[Date Prev][Date Next][Thread Prev][Thread Next][Date Index][Thread Index][Subject Index][Author Index]

RE: Ceratops (was RE: Pterosaur diversity (was: Re: Waimanu))

Tim Williams wrote-

So the size of the horn cores is useless for diagnosing Chasmosaurinae/Ceratopsinae. Thus _Ceratops_ cannot be demonstrated to be a "ceratopsine", and it cannot be demonstrated not to be a centrosaurine, or a non-ceratopsid ceratopsoid for that matter. <snip>
Sereno does not use _Ceratops_ as a specifier, but _Ceratops_ is the eponymous genus for Ceratopsoidea, Ceratopsidae, and Ceratopsinae. It might be best to abandon these names, and replace Ceratopsidae with Centrosauridae. Sereno suggested replacing Chasmosaurinae with Ceratopsinae back in 1998, but the idea didn't exactly take off (as Sereno [2005] admits), so Ceratopsinae can just be brushed under the carpet, IMHO.

Well, not so fast. Horn core size isn't necessarily the only character which can be evaluated for Ceratops. Perhaps other skull roof or occipital characters can distinguish ceratopsids from more basal taxa, or centrosaurines from chasmosaurines. In fact, Ryan's thesis finds that his unpublished taxon is extremely similar with Ceratops and from equivalent beds. I wouldn't be surprised if they were synonymous, though Ceratops' holotype is not as obviously diagnostic.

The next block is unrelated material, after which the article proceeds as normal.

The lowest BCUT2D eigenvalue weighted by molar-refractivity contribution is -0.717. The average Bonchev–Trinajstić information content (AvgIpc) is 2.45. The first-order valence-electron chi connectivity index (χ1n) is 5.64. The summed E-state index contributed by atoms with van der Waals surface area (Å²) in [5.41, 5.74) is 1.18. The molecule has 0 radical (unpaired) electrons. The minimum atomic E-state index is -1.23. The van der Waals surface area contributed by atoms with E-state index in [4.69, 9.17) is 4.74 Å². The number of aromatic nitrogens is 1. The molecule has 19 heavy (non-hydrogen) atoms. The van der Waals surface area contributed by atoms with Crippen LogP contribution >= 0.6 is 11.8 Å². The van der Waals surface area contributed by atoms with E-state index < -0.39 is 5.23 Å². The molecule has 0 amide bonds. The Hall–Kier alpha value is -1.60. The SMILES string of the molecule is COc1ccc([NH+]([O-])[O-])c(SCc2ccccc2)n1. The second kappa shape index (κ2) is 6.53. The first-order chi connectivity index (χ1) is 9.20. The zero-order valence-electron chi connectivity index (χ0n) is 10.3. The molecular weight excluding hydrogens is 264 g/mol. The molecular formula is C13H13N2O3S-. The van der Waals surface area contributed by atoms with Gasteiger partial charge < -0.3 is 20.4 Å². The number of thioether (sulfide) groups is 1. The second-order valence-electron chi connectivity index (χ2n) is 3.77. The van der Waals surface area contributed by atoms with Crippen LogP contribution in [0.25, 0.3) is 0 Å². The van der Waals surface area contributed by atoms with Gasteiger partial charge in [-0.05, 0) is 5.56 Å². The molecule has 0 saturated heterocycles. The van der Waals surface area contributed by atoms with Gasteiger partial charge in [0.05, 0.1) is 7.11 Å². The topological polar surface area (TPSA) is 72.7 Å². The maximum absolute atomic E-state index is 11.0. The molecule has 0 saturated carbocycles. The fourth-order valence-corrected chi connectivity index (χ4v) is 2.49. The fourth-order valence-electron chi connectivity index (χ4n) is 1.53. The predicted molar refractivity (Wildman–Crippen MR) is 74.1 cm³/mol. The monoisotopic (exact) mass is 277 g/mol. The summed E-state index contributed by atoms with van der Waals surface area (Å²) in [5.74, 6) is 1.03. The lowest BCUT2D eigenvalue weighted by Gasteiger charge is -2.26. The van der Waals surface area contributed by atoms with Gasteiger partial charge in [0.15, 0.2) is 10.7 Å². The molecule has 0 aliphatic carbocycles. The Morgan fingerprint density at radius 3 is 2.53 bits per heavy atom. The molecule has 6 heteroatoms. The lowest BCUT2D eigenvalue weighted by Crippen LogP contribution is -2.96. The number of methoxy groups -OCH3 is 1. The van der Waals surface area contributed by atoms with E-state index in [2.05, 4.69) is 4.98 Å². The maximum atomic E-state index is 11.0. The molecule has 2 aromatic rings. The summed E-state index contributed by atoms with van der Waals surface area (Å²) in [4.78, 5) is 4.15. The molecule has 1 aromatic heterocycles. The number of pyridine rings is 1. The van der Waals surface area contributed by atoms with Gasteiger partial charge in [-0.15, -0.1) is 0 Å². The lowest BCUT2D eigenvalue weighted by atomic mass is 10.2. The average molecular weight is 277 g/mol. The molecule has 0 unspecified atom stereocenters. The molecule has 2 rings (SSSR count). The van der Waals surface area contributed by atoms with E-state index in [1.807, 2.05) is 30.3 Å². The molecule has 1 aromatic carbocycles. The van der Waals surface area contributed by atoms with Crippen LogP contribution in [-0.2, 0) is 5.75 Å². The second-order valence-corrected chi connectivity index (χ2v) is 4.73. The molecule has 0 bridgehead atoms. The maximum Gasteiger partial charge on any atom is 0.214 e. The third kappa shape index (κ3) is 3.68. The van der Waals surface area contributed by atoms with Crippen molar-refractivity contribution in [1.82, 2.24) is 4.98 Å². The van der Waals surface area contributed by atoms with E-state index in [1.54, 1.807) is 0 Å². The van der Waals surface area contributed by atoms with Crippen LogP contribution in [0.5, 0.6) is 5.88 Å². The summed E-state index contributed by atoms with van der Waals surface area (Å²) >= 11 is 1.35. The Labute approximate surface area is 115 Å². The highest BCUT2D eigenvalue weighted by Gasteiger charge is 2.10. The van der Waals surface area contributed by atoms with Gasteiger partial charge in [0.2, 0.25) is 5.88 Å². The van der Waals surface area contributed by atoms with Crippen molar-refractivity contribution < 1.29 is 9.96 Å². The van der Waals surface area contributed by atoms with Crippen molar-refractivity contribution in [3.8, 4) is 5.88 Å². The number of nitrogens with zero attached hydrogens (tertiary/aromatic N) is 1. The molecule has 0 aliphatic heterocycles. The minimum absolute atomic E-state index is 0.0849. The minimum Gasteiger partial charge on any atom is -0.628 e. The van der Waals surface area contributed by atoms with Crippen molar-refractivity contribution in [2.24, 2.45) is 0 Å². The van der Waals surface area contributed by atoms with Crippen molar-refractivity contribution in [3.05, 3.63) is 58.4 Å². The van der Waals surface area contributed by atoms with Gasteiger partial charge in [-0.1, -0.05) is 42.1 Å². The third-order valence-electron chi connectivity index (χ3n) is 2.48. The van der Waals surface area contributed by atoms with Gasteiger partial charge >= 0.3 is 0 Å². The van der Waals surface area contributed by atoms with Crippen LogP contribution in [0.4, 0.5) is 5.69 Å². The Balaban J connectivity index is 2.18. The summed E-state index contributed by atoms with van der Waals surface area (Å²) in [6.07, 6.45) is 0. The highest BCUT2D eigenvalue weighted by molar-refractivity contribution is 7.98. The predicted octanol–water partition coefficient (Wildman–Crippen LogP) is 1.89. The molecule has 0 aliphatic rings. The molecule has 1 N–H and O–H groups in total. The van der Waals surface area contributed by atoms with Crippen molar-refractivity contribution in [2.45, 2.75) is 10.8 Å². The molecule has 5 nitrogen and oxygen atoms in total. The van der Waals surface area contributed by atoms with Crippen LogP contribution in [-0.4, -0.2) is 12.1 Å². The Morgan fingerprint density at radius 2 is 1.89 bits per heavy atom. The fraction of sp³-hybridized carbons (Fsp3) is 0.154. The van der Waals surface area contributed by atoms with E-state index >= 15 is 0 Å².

Salgado (2003) also cites PhyloCode Recommendation 11.8B to support upholding the use of the name Titanosauridae, because _Titanosaurus indicus_ (usually regarded as a nomen dubium) is clearly a member of the clade Titanosauridae, which is diagnosed by procoelous middle caudals. However, there is no guarantee that this character might not turn up in a more basal titanosaurian taxon (or even a non-titanosaurian sauropod - some of which show procoelous proximal caudals).

True, but again we have other characters to consider (e.g. neural arch placement). I don't think anyone doubts Titanosaurus is a titanosaurid (in the sense of being more closely related to Saltasaurus than Andesaurus; not a phylogenetic definition, but you get the clade I mean). I'd agree with Salgado. There's nothing in the ICZN saying family names shouldn't be based on nomina dubia.

My point (sorry I didn't get there sooner) is that it is bad policy to name family-level clades after nomina dubia (or even fragmentary taxa). _Ceratops_/Ceratopsinae/Ceratopsidae is a good test case.

To play devil's advocate, both Ceratops and Titanosaurus were very distinctive when they were first found. It's only with hindsight that we know strongly procoelous caudals and large brow horns have wide distributions.

Mickey Mortimer